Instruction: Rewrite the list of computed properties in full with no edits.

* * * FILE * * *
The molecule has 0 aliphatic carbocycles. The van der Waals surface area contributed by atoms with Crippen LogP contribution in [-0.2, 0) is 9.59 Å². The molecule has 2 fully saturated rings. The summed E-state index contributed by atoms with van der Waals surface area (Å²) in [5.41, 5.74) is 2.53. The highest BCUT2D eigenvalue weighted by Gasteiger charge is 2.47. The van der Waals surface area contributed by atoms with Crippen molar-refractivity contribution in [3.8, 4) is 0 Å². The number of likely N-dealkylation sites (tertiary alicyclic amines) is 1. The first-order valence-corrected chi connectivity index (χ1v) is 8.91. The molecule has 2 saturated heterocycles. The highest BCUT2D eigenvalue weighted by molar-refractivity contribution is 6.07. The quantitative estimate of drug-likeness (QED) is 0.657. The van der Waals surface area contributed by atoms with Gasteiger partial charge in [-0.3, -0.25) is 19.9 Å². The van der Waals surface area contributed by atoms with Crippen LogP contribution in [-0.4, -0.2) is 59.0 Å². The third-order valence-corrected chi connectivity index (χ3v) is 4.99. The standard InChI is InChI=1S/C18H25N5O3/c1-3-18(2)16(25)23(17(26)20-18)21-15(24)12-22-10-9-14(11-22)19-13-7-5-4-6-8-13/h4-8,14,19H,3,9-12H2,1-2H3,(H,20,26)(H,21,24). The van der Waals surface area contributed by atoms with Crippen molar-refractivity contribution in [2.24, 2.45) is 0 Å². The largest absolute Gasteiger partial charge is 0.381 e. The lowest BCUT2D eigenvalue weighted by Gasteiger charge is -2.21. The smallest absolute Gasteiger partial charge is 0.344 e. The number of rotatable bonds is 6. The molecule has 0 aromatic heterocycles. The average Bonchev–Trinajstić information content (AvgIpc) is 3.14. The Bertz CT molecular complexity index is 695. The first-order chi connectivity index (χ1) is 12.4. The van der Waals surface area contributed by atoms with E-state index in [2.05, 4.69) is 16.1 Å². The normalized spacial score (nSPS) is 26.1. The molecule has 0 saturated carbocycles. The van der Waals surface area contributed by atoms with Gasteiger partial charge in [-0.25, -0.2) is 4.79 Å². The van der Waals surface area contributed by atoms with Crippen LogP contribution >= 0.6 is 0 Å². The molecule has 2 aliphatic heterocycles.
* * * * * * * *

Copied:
The molecule has 0 aliphatic carbocycles. The van der Waals surface area contributed by atoms with Crippen LogP contribution in [-0.2, 0) is 9.59 Å². The molecule has 2 fully saturated rings. The summed E-state index contributed by atoms with van der Waals surface area (Å²) in [5.41, 5.74) is 2.53. The highest BCUT2D eigenvalue weighted by Gasteiger charge is 2.47. The van der Waals surface area contributed by atoms with Crippen molar-refractivity contribution in [3.8, 4) is 0 Å². The number of likely N-dealkylation sites (tertiary alicyclic amines) is 1. The first-order valence-corrected chi connectivity index (χ1v) is 8.91. The molecule has 2 saturated heterocycles. The highest BCUT2D eigenvalue weighted by molar-refractivity contribution is 6.07. The quantitative estimate of drug-likeness (QED) is 0.657. The van der Waals surface area contributed by atoms with Gasteiger partial charge in [-0.3, -0.25) is 19.9 Å². The van der Waals surface area contributed by atoms with Crippen LogP contribution in [-0.4, -0.2) is 59.0 Å². The third-order valence-corrected chi connectivity index (χ3v) is 4.99. The standard InChI is InChI=1S/C18H25N5O3/c1-3-18(2)16(25)23(17(26)20-18)21-15(24)12-22-10-9-14(11-22)19-13-7-5-4-6-8-13/h4-8,14,19H,3,9-12H2,1-2H3,(H,20,26)(H,21,24). The van der Waals surface area contributed by atoms with Crippen molar-refractivity contribution in [2.24, 2.45) is 0 Å². The largest absolute Gasteiger partial charge is 0.381 e. The lowest BCUT2D eigenvalue weighted by Gasteiger charge is -2.21. The smallest absolute Gasteiger partial charge is 0.344 e. The number of rotatable bonds is 6. The molecule has 0 aromatic heterocycles. The average Bonchev–Trinajstić information content (AvgIpc) is 3.14. The Bertz CT molecular complexity index is 695. The first-order chi connectivity index (χ1) is 12.4. The van der Waals surface area contributed by atoms with E-state index in [2.05, 4.69) is 16.1 Å². The normalized spacial score (nSPS) is 26.1. The molecule has 0 saturated carbocycles. The van der Waals surface area contributed by atoms with Gasteiger partial charge in [-0.25, -0.2) is 4.79 Å². The van der Waals surface area contributed by atoms with Crippen LogP contribution >= 0.6 is 0 Å². The molecule has 2 aliphatic heterocycles.